… some mysterious agency generally at work. Wherever the European has trod, death seems to pursue the Aboriginal.
And a further reflection:
The varieties of man seem to act on each other in the same way as different species of animals - the stronger always extirpating the weaker.
The language is important, not least because it reinforces our recognition that Darwin didn’t draw his theory only from beetles and finches. The survival of the fittest - the phrase was invented not by Darwin but by Herbert Spencer - was already there. Human history was there at the birth of the theory. It was there in this unprecedented onslaught of colonisation, and that became a key concept in the Origin. In fact, only on the radio this morning I heard about the colonisation of magpies in Canberra and how it might follow Melbourne where we see very few little fairy wrens in the gardens because the magpies have taken over. This analogy appealed to Darwin. He also noticed that where varieties are similar then the competition is at its most intense and most ruthless.
When in Australia hunting grounds were taken over by sheep and cattle - species carried around the world by no natural process at all - Darwin understood that this was all part of farming, investment, the movement of capital, civilisation in short, and he couldn’t see how the Aborigines he saw around Sydney could survive this kind of onslaught. He thought that uncivilised Indigenous peoples would probably have to go. There had been a ‘necessity’ - Darwin’s word - to round up the Indigenous people of Tasmania who, as we have heard, could not feel pride and satisfaction about this grand centre of civilisation arising in the Southern Hemisphere. I will return to civilisation a little later.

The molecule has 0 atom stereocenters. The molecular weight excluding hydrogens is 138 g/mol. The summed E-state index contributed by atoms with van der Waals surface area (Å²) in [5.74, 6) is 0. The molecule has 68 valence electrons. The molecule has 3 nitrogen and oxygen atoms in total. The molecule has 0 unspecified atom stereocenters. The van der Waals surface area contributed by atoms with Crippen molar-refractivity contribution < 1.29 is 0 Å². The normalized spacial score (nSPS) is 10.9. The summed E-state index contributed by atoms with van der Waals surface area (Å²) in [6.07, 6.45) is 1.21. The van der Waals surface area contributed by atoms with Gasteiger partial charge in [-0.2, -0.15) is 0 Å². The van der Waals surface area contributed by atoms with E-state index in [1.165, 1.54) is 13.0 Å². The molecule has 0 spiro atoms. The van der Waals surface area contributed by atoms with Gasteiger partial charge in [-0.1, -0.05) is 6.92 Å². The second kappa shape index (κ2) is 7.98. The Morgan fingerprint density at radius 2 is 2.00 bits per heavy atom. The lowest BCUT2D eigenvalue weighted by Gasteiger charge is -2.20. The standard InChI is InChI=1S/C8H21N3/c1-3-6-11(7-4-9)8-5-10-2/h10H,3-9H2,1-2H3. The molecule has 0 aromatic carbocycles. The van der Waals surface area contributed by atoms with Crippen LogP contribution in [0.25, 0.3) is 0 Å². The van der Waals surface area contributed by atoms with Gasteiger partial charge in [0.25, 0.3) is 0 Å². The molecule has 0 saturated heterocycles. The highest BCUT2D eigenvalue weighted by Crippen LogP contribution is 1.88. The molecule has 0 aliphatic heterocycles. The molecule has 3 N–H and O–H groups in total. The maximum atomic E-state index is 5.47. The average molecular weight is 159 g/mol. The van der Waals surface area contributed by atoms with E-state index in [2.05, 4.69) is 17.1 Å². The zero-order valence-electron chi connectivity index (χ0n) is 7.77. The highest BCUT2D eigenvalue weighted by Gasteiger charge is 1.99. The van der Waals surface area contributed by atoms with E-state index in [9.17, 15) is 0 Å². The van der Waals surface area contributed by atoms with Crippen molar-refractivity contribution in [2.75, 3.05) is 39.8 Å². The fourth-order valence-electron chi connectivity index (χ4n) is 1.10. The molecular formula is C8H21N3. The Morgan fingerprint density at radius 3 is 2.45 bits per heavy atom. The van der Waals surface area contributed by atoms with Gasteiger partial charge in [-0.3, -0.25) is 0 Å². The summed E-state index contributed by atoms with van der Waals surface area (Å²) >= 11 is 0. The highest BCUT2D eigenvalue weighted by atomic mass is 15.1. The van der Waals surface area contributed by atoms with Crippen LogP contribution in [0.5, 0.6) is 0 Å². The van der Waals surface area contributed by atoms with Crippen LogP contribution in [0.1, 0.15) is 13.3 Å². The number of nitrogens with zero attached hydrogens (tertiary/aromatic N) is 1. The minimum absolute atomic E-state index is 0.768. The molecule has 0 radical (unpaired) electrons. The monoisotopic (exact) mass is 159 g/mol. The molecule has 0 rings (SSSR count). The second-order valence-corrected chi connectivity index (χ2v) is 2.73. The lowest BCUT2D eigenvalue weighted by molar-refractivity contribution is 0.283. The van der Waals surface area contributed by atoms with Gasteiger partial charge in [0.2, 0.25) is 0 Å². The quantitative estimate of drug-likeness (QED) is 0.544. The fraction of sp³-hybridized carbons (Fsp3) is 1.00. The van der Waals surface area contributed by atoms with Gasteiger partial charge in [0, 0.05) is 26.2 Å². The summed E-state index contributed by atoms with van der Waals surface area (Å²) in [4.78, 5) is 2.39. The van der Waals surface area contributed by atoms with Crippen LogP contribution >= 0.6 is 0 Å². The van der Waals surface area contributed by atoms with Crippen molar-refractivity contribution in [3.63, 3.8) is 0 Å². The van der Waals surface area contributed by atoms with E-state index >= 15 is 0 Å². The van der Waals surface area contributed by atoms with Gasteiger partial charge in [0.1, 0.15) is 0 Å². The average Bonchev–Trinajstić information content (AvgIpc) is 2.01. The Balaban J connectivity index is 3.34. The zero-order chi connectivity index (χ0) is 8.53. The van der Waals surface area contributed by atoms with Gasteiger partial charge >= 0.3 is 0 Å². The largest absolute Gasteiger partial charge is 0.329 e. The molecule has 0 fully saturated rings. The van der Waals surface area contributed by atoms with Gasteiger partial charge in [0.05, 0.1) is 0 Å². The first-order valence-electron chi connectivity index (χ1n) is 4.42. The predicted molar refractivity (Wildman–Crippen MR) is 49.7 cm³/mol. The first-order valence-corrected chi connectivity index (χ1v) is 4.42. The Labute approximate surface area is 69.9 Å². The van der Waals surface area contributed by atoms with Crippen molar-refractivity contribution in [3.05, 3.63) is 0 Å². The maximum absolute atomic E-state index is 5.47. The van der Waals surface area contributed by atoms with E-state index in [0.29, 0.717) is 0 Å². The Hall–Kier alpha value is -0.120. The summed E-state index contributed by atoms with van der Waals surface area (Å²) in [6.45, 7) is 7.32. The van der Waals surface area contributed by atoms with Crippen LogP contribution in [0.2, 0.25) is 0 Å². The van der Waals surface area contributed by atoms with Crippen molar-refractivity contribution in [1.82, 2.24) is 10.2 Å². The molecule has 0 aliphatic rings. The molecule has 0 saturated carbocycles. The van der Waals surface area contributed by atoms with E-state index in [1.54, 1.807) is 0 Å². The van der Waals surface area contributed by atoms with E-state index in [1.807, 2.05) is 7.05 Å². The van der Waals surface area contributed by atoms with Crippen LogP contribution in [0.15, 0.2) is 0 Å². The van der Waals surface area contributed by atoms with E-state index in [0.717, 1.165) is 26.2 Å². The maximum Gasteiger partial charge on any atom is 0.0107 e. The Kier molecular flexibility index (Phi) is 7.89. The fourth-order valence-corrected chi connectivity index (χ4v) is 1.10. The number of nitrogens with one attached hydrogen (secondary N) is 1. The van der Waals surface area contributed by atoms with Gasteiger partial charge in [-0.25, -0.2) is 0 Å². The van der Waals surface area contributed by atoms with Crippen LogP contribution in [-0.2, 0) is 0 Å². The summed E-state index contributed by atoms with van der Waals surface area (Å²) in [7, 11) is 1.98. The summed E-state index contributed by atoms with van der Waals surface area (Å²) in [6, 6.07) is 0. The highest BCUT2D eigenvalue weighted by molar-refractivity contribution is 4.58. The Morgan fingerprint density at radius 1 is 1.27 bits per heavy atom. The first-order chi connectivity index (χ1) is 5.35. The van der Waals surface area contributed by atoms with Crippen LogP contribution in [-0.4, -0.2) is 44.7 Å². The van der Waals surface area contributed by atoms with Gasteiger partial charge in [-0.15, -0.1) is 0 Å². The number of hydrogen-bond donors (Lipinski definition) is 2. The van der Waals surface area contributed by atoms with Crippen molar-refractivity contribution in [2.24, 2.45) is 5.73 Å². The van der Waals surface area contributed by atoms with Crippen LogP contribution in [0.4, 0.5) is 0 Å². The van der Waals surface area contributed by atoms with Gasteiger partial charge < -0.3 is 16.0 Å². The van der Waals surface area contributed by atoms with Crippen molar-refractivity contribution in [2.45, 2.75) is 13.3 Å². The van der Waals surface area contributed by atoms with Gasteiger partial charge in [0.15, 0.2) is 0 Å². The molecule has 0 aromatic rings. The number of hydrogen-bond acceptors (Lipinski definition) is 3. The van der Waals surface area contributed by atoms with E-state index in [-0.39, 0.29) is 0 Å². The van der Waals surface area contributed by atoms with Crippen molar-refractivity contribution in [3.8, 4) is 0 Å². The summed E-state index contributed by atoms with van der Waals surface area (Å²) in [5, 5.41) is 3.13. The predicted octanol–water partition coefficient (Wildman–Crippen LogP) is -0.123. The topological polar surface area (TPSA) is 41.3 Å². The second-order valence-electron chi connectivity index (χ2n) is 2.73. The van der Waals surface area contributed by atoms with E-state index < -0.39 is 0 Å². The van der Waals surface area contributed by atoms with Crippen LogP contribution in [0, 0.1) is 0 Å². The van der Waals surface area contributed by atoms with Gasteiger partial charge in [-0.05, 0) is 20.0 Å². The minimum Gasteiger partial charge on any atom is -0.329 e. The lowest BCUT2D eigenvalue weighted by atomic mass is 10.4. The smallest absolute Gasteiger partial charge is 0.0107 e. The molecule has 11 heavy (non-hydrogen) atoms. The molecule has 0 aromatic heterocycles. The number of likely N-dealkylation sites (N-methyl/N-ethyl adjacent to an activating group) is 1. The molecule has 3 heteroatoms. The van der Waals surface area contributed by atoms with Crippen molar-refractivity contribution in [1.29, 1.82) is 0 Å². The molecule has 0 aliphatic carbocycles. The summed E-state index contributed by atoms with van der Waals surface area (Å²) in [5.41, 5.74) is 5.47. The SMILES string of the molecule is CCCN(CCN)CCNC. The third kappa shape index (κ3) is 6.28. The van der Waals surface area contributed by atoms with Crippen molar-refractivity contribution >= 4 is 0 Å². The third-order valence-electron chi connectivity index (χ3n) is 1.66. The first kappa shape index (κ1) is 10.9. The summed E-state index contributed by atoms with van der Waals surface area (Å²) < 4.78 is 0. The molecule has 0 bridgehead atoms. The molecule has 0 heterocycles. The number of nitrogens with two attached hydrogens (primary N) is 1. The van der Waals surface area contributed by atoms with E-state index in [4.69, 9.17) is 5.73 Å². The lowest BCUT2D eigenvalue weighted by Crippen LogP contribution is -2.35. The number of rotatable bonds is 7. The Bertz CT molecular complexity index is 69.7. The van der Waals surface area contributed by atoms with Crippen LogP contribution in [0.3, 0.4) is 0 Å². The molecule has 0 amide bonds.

Another development was taking place and gathered much more pace after the Origin. It won’t have escaped anyone here, and we have had references to it, that the first chapters of the Origin aren’t about natural selection at all. In them Darwin talked about ‘Variation under Domestication’. It’s a good ploy to get in his audience. They weren’t only interested in pigeons (as he was) but in sheep, dogs and more productive plants. Later he came to ‘modification in nature’. But the beginning of the book is on ‘Man’s power of Selection’. There it is right at the start - unnatural selection.
Am I making too much of this? For gooseberries, dogs or pigeons - three of Darwin’s favourites - it mattered a lot. But for humans? It certainly led away from evolution towards intervention. And there it was that Darwin’s cousin Francis Galton invented something he called ‘eugenics’, the science of breeding better humans. It was widely embraced as a benign outgrowth of the progressive environment but it didn’t stay benign. This should hardly have surprised Darwin, the researcher into mutation. Darwin’s most adventurous foray into social policy is in his later book The Descent of Man. There he makes this reflection:
We civilised men … do our utmost to check the process of elimination; we build asylums for the imbecile, the maimed, and the sick; we institute poor laws; and our medical men exert their utmost skill to save the life of every one to the last moment. [Well, thank goodness] … Thus the weak members of society propagate their kind. No one who has attended to the breeding of domestic animals will doubt that this must be highly injurious to the race of man. [FN 2]
Darwin must have known that eugenics was against his fundamental beliefs. One of these was the old saying, ‘Nature does not make leaps’ - everything happens in small increments. Eugenics was some distance from what Darwin called the ‘one general law, leading to the advancement of all organic beings, namely, multiply, vary, let the strongest live and the weakest die’. There is no principle in Darwin that you kill off what was later called ‘life unworthy of life’, no so-called ‘euthanasia’. The furthest he would go, not wanting to betray what was very important to him, ‘the noblest part of our nature’, was a hope that the weaker and inferior members of society, and the poor, perhaps not marry so freely.